Friday, November 13, 2009

The Lie by Fredrica Wagman

This book was totally not what I expected it to be. Honestly, I really had no expectations, it's been in my to-read pile forever and I finally just got to it. But even with no expectations, it completely surprised me. This review may contain spoilers, it is incredibly difficult to talk about without giving away plot. But I think it will be okay, if you plan on reading the book - I don't think anything I discuss will ruin the story in any way.
Ramona Smollens is seventeen when she meets the man she will marry, just one month after meeting him. Their meeting is very strange, and sets the tone for the rest of their relationship. The entire novel takes place inside Ramona's head, with her as a narrator. And what an unreliable narrator she is! The "Lie" of the title is complicated - Ramona's entire life seems to be a lie, as she has lied to herself and others for so long. But really, the Lie for Ramona seems to be that love and sex and marriage can bring happiness and fulfillment to life. Ramona has believed in the promise that she was told by the sirens of the silver screen, Rita Hayworth in particular, that she will be swept off her feet with passion, and sex will come easy to her, and she will be happy. But none of this happens. And so Ramona lies, to her parents, to her husband, to herself. And she lives within the lies that society has told her, and the lies she believes that her husband is telling her. And within her narration, it is sometimes impossible to tell the truth from the fiction.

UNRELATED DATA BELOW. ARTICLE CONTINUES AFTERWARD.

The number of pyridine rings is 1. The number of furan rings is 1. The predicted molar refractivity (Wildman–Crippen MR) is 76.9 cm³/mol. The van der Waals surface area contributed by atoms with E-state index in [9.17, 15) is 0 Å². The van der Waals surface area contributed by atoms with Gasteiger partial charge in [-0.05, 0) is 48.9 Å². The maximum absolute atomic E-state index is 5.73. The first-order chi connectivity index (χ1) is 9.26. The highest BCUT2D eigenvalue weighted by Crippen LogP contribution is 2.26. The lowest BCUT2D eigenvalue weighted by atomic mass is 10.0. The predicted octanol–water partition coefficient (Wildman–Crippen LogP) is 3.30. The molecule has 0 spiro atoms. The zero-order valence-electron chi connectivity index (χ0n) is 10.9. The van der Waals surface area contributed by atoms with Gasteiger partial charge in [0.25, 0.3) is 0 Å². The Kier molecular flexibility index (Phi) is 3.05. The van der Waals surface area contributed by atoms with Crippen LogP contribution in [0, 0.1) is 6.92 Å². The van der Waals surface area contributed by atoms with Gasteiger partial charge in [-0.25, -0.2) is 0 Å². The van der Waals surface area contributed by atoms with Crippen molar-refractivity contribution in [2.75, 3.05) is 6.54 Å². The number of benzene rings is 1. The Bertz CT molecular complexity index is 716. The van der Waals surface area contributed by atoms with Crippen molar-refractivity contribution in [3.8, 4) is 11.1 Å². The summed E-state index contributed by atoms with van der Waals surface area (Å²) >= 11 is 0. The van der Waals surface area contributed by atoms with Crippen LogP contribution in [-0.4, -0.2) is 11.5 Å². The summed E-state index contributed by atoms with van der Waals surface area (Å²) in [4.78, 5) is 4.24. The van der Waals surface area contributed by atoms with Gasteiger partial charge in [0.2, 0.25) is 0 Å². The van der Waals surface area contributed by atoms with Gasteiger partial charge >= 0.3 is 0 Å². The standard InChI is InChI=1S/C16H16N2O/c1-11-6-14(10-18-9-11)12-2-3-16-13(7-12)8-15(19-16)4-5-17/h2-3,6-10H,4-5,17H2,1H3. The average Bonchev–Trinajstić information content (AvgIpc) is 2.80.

The writing itself is not what I was used to. Wagman uses a sort of stream of consciousness style, with sentences that seems to go on forever, broken up by elipses and dashes. But it always makes sense, and the style never distracts from the story. It only adds to the sense of madness that we get from Ramona. She is entirely obsessed with Rita Hayworth, and entirely obsessed with the idea of herself as a woman. She grew up in a household that destroyed her soul, and made her seemingly incapable of real feeling. This book was really a fascinating read, and would be a terrific choice for a book club. There is so much here to discuss! I read it in a few hours, it just flies by. If this review has made the book sound interesting at all, I would definitely say go pick it up. You may not like the story, or Ramona, but you won't forget it, and you won't regret picking up this book for a glimpse into the way the Lies of our society can alter a life.

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